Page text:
Members of the C’est l’temps movement are bold. They denounce the situation of Francophones in Ontario without hesitation or reprieve, and they are proven right in most cases. Their rhetoric is radical, young, engaged and mobilizing. C’est l’temps actions have fundamental repercussions in the field of justice. They constitute, in fact, the first steps in a movement which leads to the 1984 adoption of judicial bilingualism in Ontario.
What happens next validates the movement.
1 – In December 1975, the Government of Ontario announces that forms will be available in French to apply for vehicle registration renewal.
2 – In June 1976, the Attorney General of Ontario, Roy McMurtry, creates a bilingual court pilot project in Sudbury.
3 – The movement calls for the Ministry of the Attorney General to create a position of Coordinator of Bilingual Services and to establish a French-language Judicial Advisory Council. The Davis government follows up on all these requests.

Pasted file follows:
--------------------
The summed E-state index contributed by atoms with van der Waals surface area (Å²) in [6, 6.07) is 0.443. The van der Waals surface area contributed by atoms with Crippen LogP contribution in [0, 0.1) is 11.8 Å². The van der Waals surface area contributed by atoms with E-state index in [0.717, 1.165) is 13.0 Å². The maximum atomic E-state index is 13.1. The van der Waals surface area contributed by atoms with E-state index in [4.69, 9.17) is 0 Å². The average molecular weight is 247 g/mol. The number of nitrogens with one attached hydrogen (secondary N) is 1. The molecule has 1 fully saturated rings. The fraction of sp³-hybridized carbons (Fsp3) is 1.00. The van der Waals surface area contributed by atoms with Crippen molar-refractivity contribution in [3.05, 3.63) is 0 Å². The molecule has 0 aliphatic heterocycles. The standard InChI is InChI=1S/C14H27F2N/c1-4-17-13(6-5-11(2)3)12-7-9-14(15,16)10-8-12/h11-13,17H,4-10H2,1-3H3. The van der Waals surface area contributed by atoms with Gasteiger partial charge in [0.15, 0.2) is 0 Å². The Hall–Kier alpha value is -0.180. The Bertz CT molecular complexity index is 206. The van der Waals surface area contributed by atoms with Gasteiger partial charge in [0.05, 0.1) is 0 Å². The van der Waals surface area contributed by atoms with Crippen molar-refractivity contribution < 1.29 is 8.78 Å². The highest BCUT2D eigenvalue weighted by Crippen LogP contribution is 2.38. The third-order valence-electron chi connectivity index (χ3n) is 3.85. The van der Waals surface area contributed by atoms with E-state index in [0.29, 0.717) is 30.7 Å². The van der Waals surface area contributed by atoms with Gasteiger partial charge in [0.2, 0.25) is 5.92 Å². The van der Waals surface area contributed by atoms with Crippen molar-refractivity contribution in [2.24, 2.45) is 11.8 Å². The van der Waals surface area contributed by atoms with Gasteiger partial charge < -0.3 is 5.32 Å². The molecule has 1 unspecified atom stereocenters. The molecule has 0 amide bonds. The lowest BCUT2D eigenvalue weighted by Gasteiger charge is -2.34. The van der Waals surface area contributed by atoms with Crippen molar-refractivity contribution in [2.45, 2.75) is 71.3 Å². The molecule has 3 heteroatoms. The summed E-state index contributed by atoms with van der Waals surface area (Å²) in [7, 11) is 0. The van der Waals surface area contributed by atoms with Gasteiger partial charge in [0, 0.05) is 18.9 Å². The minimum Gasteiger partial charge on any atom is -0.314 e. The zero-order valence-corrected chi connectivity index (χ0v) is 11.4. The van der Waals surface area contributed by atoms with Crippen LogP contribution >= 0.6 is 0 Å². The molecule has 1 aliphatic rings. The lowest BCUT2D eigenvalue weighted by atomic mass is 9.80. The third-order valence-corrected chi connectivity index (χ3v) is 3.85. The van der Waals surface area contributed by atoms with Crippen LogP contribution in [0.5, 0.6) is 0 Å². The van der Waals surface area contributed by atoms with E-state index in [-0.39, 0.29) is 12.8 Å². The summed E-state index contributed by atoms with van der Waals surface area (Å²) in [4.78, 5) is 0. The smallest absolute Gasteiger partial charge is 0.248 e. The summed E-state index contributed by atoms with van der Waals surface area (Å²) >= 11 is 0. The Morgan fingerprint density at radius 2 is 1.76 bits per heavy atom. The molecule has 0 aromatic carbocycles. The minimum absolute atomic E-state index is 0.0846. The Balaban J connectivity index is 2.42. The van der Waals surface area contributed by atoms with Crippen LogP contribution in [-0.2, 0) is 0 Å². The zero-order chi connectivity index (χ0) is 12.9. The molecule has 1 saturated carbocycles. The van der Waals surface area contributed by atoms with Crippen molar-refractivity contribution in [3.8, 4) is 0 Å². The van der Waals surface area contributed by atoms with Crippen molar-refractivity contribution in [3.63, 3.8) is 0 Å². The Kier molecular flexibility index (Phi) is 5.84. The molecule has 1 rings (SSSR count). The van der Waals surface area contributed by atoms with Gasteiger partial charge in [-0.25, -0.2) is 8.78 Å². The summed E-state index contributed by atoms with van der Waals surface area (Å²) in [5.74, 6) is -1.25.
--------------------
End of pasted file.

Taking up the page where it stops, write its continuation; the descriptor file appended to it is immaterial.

4 – In 1984, eight years after meeting with members of the C’est l’temps movement, Roy McMurtry passes the Courts of Justice Act. The law officially recognizes French and English as the language of the courts in Ontario.
5 – In May 1986, the Government of Ontario adopts the French Language Services Act. The Act states that “a person has the right [...] to communicate in French with, and to receive available services in French from, any head or central office of a government agency or institution of the Legislature…” 1
1 CRCCF, Mouvement c'est l'temps!, Virtual Exhibit.